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The world was shocked and frightened when President John F. Kennedy was gunned down by an assassin's bullet in 1963. What would happen to the government of the most powerful nation on Earth? When Kennedy's vice president, Lyndon Baines Johnson, took the presidential oath of office on Air Force One just hours after the assassination, the White House photographer was there. Cecil Stoughton's iconic photo showed the world that the smooth and orderly transfer of power called for in the U.S. Constitution had occurred. His photo helped ease the shock, tension, and fear in an anxious country.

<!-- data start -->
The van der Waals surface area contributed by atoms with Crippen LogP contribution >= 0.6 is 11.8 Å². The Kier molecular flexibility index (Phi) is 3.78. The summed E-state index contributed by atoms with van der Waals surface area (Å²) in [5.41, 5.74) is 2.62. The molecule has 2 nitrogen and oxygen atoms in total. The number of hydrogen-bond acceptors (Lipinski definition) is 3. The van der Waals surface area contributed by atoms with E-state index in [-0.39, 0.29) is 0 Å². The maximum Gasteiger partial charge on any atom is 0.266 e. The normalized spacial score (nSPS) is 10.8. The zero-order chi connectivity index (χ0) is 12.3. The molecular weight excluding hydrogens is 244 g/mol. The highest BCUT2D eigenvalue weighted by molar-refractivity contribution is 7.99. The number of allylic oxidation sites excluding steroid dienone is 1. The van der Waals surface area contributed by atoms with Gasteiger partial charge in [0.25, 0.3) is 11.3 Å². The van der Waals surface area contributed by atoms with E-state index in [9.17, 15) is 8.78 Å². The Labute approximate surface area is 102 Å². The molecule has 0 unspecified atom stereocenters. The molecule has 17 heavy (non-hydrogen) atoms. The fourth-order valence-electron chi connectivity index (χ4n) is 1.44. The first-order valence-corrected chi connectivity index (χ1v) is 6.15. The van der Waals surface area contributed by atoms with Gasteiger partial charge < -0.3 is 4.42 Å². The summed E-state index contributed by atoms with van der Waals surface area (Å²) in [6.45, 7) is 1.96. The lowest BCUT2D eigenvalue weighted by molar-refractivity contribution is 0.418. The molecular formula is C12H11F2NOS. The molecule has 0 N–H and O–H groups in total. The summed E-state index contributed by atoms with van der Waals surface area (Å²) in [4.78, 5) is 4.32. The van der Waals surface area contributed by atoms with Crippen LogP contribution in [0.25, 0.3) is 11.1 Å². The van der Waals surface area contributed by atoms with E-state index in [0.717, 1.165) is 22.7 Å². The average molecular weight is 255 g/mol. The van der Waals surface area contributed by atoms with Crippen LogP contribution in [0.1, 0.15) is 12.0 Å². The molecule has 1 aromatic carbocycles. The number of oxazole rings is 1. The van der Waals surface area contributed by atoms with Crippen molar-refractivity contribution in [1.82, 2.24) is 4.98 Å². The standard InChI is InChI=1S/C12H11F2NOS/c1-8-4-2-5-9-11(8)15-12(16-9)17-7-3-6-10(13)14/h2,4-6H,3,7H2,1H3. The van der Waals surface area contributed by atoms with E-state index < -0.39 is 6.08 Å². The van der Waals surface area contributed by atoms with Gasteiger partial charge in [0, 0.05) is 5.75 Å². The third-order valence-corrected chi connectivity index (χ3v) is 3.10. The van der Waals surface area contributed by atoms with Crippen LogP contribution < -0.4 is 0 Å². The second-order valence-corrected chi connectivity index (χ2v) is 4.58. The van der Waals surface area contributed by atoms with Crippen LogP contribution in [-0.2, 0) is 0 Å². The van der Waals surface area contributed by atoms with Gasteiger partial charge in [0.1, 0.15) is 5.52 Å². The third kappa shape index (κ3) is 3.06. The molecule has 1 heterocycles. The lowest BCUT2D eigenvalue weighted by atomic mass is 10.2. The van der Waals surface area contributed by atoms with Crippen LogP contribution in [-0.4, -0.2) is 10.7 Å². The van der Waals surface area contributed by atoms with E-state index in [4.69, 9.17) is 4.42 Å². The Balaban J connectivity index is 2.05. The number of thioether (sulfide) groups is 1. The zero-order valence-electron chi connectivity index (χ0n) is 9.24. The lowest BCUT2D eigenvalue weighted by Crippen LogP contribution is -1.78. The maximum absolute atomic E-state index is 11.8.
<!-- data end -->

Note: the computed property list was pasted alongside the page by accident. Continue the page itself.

About the Author
Historian and award-winning author Don Nardo has written many books for young people about modern history, including studies of the rise of Hitler and Nazism, World War II, international terrorism, and dozens of military topics. In addition, he specializes in ancient history and has published numerous volumes about the histories and cultures of the ancient Greeks, Romans, Egyptians, and peoples of Mesopotamia. Nardo, who also composes and arranges orchestral music, lives with his wife, Christine, in Massachusetts.
Table of Contents
Transfer of power Fateful moment A duty to the world An icon of imagery.